Sixteen and a half years. It was more than four-fifths of his life; easily measured, for today was his twentieth birthday. Seventeen years ago he had sat wide-eyed and mostly uncomprehending when his mother had told him that he was to be taken to a tower high above a city on a world far away to learn to be a knight. Just over seven years ago Qui-Gon had chosen him as his Padawan after he had finally despaired of that dream ever coming true. Since then he had traveled further and seen more worlds than most of his peers would see in their lifetimes. He had killed many times. Often, too, he had been injured, more than once close to death. The ache of a barely healed arm was a reminder of the last time that had happened; he accepted the pain, accommodated it and danced on.
He was transcendently aware of his own body and the way it moved, of the things that surrounded him, of the air that flowed past him, of the warmth of the sun as it touched his skin. And then, suddenly and unexpectedly, there was the sense of the presence that was the most familiar thing in his life. He did not falter but knew that Qui-Gon had felt his recognition and would wait until he had finished. He moved into the last steps of the dance and entered and held the final, graceful form.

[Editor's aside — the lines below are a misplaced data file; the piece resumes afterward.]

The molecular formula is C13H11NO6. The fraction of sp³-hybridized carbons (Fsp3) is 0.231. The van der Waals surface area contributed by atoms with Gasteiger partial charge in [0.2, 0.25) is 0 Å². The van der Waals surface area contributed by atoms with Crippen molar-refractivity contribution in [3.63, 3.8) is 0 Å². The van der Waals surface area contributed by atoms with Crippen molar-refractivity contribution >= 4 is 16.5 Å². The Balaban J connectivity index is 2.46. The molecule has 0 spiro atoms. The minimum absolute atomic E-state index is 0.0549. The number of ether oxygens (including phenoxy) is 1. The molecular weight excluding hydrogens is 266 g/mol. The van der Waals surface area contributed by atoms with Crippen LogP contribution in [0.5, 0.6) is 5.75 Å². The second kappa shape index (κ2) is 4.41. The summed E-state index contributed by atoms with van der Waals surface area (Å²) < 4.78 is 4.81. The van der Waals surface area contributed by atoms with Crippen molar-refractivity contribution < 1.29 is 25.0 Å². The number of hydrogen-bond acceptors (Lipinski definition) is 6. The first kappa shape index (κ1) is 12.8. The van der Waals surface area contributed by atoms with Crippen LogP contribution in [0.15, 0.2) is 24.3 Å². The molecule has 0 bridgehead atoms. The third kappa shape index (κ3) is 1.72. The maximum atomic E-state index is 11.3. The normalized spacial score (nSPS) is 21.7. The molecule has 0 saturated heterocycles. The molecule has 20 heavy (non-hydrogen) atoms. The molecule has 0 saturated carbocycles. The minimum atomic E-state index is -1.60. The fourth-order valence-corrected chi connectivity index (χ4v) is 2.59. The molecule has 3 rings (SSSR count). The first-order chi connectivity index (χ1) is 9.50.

Obi-Wan powered the saber down, and only then opened his eyes. Qui-Gon stood patiently beside one of the benches near the entrance to the room, his arms folded into his sleeves. Two of the younger Padawans stood talking softly in the doorway, a Mon Calamari he knew vaguely and a human girl with bright blonde hair he did not recognise. Qui-Gon stepped forward, and Obi-Wan bowed, as tradition demanded within the training ring.
'Good morning, Master.'
Qui-Gon made him a half bow in return. His expression was serene but Obi-Wan could sense his weariness.
'Good morning. Have you finished here, Padawan?'
'In a moment, Master.'
It was going to be a warm day, another reason to exercise early. Obi-Wan knelt over the low ornamental pool to one side of the court and quickly washed his face, stray splashes darkening the dusty tile surround. The two other Padawans shrugged off their robes and took their places in the centre of the ring as Qui-Gon stood by patiently. Their two lightsabres thrummed into life and he wondered absently how long they'd been standing there, waiting for him to finish. Qui-Gon's presence was just as unexpected.
'I thought that you were staying at the palace until this evening, Master,' he said.
'As did I, Padawan,' Qui-Gon replied. 'There was a change of plan.'
Obi-Wan looked up from where he knelt and blinked away the water beaded on his eyelashes. 'Is there a problem with the negotiations?'
'The negotiations are complete,' Qui-Gon explained. 'I'd rather be here, and I believe the Malastrians would prefer it also.' His tone grew dry. ‘You'll discover that the presence of a Jedi representative has an inhibiting effect on senatorial celebrations.'
Obi-Wan rose to his feet. 'When did you return, Master? I didn't hear you arrive last night.'